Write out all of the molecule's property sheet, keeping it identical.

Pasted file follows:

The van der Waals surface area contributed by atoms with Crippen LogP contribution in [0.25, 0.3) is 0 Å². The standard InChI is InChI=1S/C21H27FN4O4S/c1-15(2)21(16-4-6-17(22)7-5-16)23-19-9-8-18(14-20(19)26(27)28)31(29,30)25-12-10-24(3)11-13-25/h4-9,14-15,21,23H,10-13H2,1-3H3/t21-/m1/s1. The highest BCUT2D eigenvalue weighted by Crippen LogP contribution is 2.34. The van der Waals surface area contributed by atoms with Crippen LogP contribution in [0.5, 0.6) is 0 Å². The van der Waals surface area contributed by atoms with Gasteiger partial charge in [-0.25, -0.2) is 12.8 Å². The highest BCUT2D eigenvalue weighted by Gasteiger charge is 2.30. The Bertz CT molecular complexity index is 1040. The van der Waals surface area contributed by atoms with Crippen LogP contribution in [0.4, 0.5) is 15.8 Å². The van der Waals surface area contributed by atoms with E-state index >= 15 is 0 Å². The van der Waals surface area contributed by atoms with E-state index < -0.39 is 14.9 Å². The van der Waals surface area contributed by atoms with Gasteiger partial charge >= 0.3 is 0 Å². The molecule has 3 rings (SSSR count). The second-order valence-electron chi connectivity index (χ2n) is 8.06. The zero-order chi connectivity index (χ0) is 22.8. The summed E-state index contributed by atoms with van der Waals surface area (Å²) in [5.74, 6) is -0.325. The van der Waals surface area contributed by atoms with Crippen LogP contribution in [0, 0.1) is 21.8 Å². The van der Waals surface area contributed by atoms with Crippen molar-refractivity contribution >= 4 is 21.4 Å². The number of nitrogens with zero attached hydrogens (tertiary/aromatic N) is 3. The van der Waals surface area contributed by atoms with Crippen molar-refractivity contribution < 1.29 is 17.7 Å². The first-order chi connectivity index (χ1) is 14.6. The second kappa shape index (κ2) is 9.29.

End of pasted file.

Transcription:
The van der Waals surface area contributed by atoms with Crippen LogP contribution in [0.25, 0.3) is 0 Å². The standard InChI is InChI=1S/C21H27FN4O4S/c1-15(2)21(16-4-6-17(22)7-5-16)23-19-9-8-18(14-20(19)26(27)28)31(29,30)25-12-10-24(3)11-13-25/h4-9,14-15,21,23H,10-13H2,1-3H3/t21-/m1/s1. The highest BCUT2D eigenvalue weighted by Crippen LogP contribution is 2.34. The van der Waals surface area contributed by atoms with Crippen LogP contribution in [0.5, 0.6) is 0 Å². The van der Waals surface area contributed by atoms with Gasteiger partial charge in [-0.25, -0.2) is 12.8 Å². The highest BCUT2D eigenvalue weighted by Gasteiger charge is 2.30. The Bertz CT molecular complexity index is 1040. The van der Waals surface area contributed by atoms with Crippen LogP contribution in [0.4, 0.5) is 15.8 Å². The van der Waals surface area contributed by atoms with E-state index >= 15 is 0 Å². The van der Waals surface area contributed by atoms with E-state index < -0.39 is 14.9 Å². The van der Waals surface area contributed by atoms with Gasteiger partial charge >= 0.3 is 0 Å². The molecule has 3 rings (SSSR count). The second-order valence-electron chi connectivity index (χ2n) is 8.06. The zero-order chi connectivity index (χ0) is 22.8. The summed E-state index contributed by atoms with van der Waals surface area (Å²) in [5.74, 6) is -0.325. The van der Waals surface area contributed by atoms with Crippen LogP contribution in [0, 0.1) is 21.8 Å². The van der Waals surface area contributed by atoms with Crippen molar-refractivity contribution >= 4 is 21.4 Å². The number of nitrogens with zero attached hydrogens (tertiary/aromatic N) is 3. The van der Waals surface area contributed by atoms with Crippen molar-refractivity contribution < 1.29 is 17.7 Å². The first-order chi connectivity index (χ1) is 14.6. The second kappa shape index (κ2) is 9.29.